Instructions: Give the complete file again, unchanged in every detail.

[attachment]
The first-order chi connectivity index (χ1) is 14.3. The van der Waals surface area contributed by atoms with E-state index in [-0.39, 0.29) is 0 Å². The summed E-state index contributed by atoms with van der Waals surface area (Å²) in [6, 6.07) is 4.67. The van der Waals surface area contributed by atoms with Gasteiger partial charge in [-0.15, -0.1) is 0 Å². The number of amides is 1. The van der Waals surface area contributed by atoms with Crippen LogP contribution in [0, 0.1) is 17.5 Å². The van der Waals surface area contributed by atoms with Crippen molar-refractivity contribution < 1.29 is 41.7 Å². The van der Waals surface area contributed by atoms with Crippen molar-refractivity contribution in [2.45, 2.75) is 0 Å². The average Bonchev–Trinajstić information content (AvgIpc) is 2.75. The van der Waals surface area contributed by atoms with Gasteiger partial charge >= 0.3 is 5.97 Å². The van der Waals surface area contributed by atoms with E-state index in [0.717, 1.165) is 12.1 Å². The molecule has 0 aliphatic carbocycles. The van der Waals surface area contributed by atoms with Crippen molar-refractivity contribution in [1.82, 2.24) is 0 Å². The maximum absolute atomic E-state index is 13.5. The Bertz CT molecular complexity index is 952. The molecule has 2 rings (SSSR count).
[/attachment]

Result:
The first-order chi connectivity index (χ1) is 14.3. The van der Waals surface area contributed by atoms with E-state index in [-0.39, 0.29) is 0 Å². The summed E-state index contributed by atoms with van der Waals surface area (Å²) in [6, 6.07) is 4.67. The van der Waals surface area contributed by atoms with Gasteiger partial charge in [-0.15, -0.1) is 0 Å². The number of amides is 1. The van der Waals surface area contributed by atoms with Crippen LogP contribution in [0, 0.1) is 17.5 Å². The van der Waals surface area contributed by atoms with Crippen molar-refractivity contribution < 1.29 is 41.7 Å². The van der Waals surface area contributed by atoms with Crippen molar-refractivity contribution in [2.45, 2.75) is 0 Å². The average Bonchev–Trinajstić information content (AvgIpc) is 2.75. The van der Waals surface area contributed by atoms with Gasteiger partial charge >= 0.3 is 5.97 Å². The van der Waals surface area contributed by atoms with E-state index in [0.717, 1.165) is 12.1 Å². The molecule has 0 aliphatic carbocycles. The van der Waals surface area contributed by atoms with Crippen molar-refractivity contribution in [1.82, 2.24) is 0 Å². The maximum absolute atomic E-state index is 13.5. The Bertz CT molecular complexity index is 952. The molecule has 2 rings (SSSR count).